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What to Know If You Feel Your Mental Health Support System Isn’t There for You

I’ve found when you read anything to do with anxiety or depression, you always read about having a “good support system” around you. Which makes a lot of sense; having lights in your life can help banish away the dark. Having someone to talk to about every day things (and the harder times) makes a lot of sense on the road to recovery. It also offers a sense of normality, when everything else feels like it’s turning into dust.

Having a support system is fantastic, and helps to anchor you when you feel like you’re drowning or floating away from who you are. And, in the beginning — and I’m sure I’m not the only one who thinks this — it seems like you’ll never find yourself without them. When the first real bad thing happens, they’re there, hands in yours or with their arms around you. But as the week ticks on, the fight to keep hold of yourself remaining, it seems like the support system dwindles.

It’s not them.

And it’s not you.

It’s your brain.

And what happens when anxiety and depression eat away at that light? When your inner circle becomes less and less interested because your mind has twisted you to think that way? It makes you feel like you’re alone, that reaching out is something difficult, but I want to remind you it isn’t.

It’s easy, when struggling, to forget to reach out to those who promised to be there. It becomes less critical by the hours as you focus on doing the “small things” like washing, cleaning and trying to be alert even to consider sending a text. Reaching out, in whatever medium, seems difficult. For some, it’s the last thing they need to think about.

Frustratingly, it’s also not on the inner circle to remember. Your support system doesn’t want to bother you; they don’t want to wake you when you may be sleeping. It’s also not their job to make up for what you can’t do; they have lives too, something your mind is often swift to remind you.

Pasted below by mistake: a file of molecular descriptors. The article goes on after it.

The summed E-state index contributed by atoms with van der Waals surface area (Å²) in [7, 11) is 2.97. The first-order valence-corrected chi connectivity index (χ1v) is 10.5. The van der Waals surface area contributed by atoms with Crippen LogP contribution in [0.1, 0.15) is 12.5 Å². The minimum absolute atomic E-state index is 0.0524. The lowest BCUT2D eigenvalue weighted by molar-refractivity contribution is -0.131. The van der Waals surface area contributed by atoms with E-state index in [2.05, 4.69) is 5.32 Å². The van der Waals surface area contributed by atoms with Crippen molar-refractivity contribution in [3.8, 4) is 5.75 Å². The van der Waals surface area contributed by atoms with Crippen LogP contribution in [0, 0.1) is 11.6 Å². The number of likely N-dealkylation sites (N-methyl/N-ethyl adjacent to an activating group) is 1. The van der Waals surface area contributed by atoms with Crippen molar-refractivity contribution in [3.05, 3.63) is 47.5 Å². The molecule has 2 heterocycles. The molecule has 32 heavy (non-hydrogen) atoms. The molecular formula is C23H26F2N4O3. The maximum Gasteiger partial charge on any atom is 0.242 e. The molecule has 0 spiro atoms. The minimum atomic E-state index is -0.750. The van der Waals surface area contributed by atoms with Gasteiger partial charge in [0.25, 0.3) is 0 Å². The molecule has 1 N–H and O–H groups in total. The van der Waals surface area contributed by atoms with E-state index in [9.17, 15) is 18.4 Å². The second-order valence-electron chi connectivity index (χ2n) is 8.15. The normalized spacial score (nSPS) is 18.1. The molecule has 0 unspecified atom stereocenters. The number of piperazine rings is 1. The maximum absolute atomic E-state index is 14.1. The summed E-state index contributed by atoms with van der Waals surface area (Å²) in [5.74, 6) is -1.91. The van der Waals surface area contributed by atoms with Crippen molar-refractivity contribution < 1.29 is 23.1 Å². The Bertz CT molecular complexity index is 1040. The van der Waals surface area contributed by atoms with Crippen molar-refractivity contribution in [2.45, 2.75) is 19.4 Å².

It’s only then, when the walls seem to close in a fraction, that the candle lights — those few who know you’re struggling are holding — flickering until they’ve either gone out or are too dim to fight anything. You’ll find then the darkness slipping in at the edges, everything becoming more challenging.

Then, you manage a text, or someone else texts you. It’s small, and yet it’s … everything, but then you find that the walls between you and your support system begin to build all on their own. You didn’t ask for it, you haven’t authorized it, but it continues building up, brick by brick all the same. It’s when the “I’m fine” and “yeah, I’m OK” is spoken. You say it because what else is there to say?

And, that is where the wall between you and your support system begins to form.

You don’t want there to be any space; you want to be close to those you’ve shared this difficult conversation with. But you can’t stop it, and it’s building quicker and quicker, and you find your words are sticking in your throat. And between the cracks of what isn’t yet built, you throw your hand out to anyone, hoping someone is still there, grasping and clenching but finding nothing but air.

Depression does that to you.

Anxiety does that to you.

It makes space where there wasn’t one before; it twists perception to make you think you’re alone when you’re not. It makes you believe people are further away than they are, and it’s always too late, no matter how quickly you’ve realized it.

It isn’t true.

It is never too late to reach and take the hand of someone from your inner circle.

They are always there, just silent and waiting; just like you are there, needing and wanting. Don’t believe your brain, even when it twists light into dark and makes mountains so big you know you’ll have no hope in climbing because they’re barely hills.

You have got this.

And you have your support system too.

Don’t believe your brain; you have this.

Photo by Priscilla Du Preez on Unsplash